An opinion piece by Forbes.com writer Tom Worstall argues that women who use hormonal birth control pills should have to pay an additional tax of $1,500 per year.
Worstall’s proposed “women-only” tax, which even he admits “sounds entirely absurd,” would tax every woman who uses hormonal birth control pills $1,500 annually to pay for the cost of cleaning oral contraceptive residuals from public water systems.
[Insert screeching tire sound] Wait, what?
Birth Control News brings you three of the many reasons why Mr. Worstall’s proposal fails:
1. Human Beings are not Plants
Ahem, cough. Women who use them? The last time we checked, humans hadn’t yet developed the asexual reproductive ability of plants. That is, a woman doesn’t need birth control to prevent her from getting pregnant unless a man, and his sperm, are also involved.
Perhaps we should take Worstall all the way back to the birds and the bees. It takes two people – a man and a woman – to make a baby. Other than the small percentage of women who take hormonal birth control pills to remedy health conditions, most women take oral contraceptives to prevent pregnancy between themselves and their partner(s). If the benefits of birth control serve both partners, then why should only women shoulder the costs?
Not to mention, women already bear the physical burdens of oral contraceptives, including unwanted side effects and potentially fatal blood clots. To assign a tax to that adds insult to injury.
2. Cost of Birth Control Pollution vs. Cost of Unplanned Children
Mr. Worstall states, “It is their [women's] choice to use the pill. However, their choice of method of doing so imposes costs on the rest of us, upon the society at large.”
What are these costs? According to Worstall’s article, the hormones used in birth control pills are flushed out of women’s bodies and into the sewage system, where they cause sex changes in fish, thereby threatening fish populations. This issue has been observed in both the UK and the United States and could be remedied by upgrading the sewage system, at an estimated cost of $46 billion for England and Wales.
Worstall’s argument isn’t simply absurd; it’s preposterous. Women who use birth control save society money by avoiding pregnancy. According to a study by the Office of Population Research, Princeton University, the direct medical costs of unintended pregnancies were $5 billion in 2002. A whopping $19 billion of medical cost savings from the same year can be attributed to the use of contraception.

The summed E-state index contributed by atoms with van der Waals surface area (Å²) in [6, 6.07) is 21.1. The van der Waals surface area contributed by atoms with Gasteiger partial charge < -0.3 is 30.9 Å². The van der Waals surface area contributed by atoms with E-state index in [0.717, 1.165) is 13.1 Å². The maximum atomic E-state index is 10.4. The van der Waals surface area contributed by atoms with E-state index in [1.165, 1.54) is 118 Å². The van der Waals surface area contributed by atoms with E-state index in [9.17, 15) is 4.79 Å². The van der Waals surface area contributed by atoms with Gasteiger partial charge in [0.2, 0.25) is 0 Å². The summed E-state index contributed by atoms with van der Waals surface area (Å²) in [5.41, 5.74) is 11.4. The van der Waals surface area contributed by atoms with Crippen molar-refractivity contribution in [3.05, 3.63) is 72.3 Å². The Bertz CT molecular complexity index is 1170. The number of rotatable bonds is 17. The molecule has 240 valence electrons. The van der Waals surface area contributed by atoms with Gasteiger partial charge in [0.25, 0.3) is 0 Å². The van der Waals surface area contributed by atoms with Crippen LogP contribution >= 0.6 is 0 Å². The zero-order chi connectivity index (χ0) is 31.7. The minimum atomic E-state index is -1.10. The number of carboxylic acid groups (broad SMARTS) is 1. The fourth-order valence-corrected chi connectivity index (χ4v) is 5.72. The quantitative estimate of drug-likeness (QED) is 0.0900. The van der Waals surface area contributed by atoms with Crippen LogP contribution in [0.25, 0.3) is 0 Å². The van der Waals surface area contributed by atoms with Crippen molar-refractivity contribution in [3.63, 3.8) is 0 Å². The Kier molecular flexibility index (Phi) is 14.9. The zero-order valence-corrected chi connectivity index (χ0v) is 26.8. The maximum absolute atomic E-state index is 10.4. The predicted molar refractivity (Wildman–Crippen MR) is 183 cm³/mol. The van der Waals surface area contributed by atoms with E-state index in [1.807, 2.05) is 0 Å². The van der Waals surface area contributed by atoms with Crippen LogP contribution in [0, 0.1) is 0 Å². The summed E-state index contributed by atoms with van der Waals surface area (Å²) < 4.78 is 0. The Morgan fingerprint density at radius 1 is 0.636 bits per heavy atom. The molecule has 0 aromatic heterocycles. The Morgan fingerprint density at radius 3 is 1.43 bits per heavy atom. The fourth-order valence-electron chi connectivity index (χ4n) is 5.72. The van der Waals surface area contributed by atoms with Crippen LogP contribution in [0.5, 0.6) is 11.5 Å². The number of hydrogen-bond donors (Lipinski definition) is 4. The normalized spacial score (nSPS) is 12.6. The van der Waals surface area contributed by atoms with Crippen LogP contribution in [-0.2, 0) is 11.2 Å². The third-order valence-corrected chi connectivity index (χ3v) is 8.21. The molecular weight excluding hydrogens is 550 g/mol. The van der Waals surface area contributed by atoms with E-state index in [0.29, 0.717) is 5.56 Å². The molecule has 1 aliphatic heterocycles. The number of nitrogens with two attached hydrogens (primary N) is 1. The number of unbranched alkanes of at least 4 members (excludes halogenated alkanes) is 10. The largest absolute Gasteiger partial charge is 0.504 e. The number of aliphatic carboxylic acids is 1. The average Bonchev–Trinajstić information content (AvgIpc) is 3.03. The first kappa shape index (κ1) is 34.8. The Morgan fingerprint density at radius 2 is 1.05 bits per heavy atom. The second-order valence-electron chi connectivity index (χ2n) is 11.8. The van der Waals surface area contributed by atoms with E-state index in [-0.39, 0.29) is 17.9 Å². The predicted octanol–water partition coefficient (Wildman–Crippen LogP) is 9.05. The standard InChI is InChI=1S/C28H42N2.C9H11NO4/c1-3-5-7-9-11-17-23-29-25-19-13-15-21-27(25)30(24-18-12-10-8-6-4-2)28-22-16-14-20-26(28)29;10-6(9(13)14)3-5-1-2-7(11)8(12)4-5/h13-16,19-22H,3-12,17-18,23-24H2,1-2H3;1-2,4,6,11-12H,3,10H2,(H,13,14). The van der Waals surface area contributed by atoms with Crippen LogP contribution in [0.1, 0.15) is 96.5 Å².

Just think, those numbers only factor in the medical costs of unplanned pregnancies, leaving out many financial burdens including:
- Long-term costs supplying public assistance to many parents of unplanned children
- Cost of placing children in the adoption system
- Cost of increased crime rate – higher levels of delinquency are observed among children born from unintended pregnancy
Mr. Worstal’s plan would levy an additional tax on women who are saving society money by practicing safe sex, while people who unexpectedly have children receive a tax break. This crosses the line from unfair to outrageous!
3. Timing is Everything
Worstall uses figures compiled by the European Union to argue that women should pay this additional tax. He strives to make it sound as if the issue is solely about money. But in the midst of political attacks on women and women’s health support services such as Planned Parenthood, his diatribe is no more than another thinly veiled threat against the freedom of choice for women.
If you doubt this, consider for a moment the impact it would have if we imposed a tax on everyone who takes medication. Residuals from a host of drugs, including everything from aspirin to psychotropics, pollute our water system, but no one is suggesting we all pay a contamination tax.
Instead of discouraging regular birth control use by making it even more costly for women, we should encourage both birth control use and education so that babies are born to people when they are prepared to care for them.
Mr. Worstall’s proposed tax on women who use birth control pills is in direct opposition to this aim, and we at Birth Control News strongly oppose it.
What do you think?
What are your thoughts on Tom Worstall’s proposed tax? Do you think taxes should be assessed based on gender and personal habits? Where does race or sexual preference factor in? Do you feel that Worstall is on the right path or completely misled? Leave us your thoughts in the comments below, and don’t forget to share this blog.